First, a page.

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The hour-long story experience (Her) brings to life stories of women often missing from the history books, from those who were persecuted as witches to others who fought for access to the ‘education.
Mary King’s Close’s was once “a haven for independent women”, with 45% of properties having a female head of household, which was highly unusual for the time.
The award-winning site has partnered with Strut Safe for Special Tours, a local, volunteer-run charity set up following the murder of Sarah Everard in March 2021.
During the special tours, visitors will meet characters including Mary King as she reveals how she won the right to vote in the city nearly 300 years ahead of her time.
It comes as the city is holding a special program of events to raise money for a statue in memory of war hero and pioneering doctor Elsie Inglis.
Visitors to History (Her) tours will hear about powerful women who shaped Edinburgh’s history between the 16th and 19th centuries and discover the impact they had on our lives today.
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Katie Scott, Guest Experience Manager at The Real Mary King’s Close, said: ‘On our regular visits we talk to some of the women who lived nearby, but it’s hard to get
in more detail. Our new (Her)story tours allow us to properly tell the stories of women who have lived in Edinburgh and understand what their lives would have been like. I have learned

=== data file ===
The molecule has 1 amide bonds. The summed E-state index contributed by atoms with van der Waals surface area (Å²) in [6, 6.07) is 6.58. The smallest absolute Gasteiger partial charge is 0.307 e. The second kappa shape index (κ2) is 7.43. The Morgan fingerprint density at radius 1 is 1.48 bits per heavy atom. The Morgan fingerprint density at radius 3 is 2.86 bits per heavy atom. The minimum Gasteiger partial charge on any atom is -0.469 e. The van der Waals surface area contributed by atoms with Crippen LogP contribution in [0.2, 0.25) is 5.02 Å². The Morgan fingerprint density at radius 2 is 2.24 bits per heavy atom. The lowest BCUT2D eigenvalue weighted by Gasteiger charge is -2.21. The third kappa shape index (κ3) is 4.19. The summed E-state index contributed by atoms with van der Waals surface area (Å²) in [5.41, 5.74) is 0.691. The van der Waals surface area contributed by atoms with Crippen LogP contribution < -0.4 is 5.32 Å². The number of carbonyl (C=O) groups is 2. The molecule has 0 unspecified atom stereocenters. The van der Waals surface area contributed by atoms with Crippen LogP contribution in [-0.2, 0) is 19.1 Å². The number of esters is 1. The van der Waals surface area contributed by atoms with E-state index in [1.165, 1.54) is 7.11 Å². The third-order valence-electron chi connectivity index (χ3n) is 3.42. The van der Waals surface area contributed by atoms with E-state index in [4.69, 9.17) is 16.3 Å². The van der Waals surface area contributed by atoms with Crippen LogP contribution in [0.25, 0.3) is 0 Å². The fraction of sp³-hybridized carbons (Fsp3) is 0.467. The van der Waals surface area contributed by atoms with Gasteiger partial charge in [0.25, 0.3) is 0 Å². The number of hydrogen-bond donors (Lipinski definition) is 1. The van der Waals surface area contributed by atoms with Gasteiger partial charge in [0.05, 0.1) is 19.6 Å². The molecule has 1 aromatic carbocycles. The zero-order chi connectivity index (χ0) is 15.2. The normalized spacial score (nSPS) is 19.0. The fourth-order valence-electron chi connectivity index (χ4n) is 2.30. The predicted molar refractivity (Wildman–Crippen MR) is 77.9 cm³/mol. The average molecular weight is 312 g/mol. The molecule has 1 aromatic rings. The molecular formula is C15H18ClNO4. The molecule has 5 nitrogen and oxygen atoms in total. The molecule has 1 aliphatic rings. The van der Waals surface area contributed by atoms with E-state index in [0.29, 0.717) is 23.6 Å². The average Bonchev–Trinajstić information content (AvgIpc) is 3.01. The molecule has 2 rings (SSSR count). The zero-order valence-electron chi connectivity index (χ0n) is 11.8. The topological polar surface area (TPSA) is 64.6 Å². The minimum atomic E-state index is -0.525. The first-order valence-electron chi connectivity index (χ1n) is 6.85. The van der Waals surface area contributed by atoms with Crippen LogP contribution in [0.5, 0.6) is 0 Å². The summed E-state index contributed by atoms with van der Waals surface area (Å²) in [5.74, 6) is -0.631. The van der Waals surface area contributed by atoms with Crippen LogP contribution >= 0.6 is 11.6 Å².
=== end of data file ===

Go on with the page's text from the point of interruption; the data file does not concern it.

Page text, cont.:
so much about women’s history while researching the scripts.
His guided tours will delve into the story of Mary Queen of Scots, one of the most famous figures in Scottish history who spent her last night at Stewart’s Close.
The special tours will also feature the real life story of Euphane Maccalzean who was put to death after being accused of witchcraft.
Emilie Lumineau, Marketing Manager, said: “The tours really bring to life what women’s lives were like. I don’t think a lot of people know that. It is as if they had remained invisible in the
stories that we often hear about. One of the stories told in ours is of the Edinburgh Seven who fought hard to study medicine. Another is from Euphanius, who was executed
after fighting for his rights. She was accused of being a witch. She was a women’s rights advocate, who kept her maiden name after her marriage. It was very unusual for
this time. After his death, his daughters fought and reclaimed his land.
On International Women’s Day, tours will be followed by talks and cocktails at The Copper Still, located on the Royal Mile.
Strut Safe volunteers will join guides from The Real Mary King’s Close to discuss women’s history and ongoing efforts to address systemic violence against women.
The (Her)story Tours are also available on Friday 11 and Saturday 12 March. A £1 donation will be given to Strut Safe with every (Her)story Tour ticket purchased.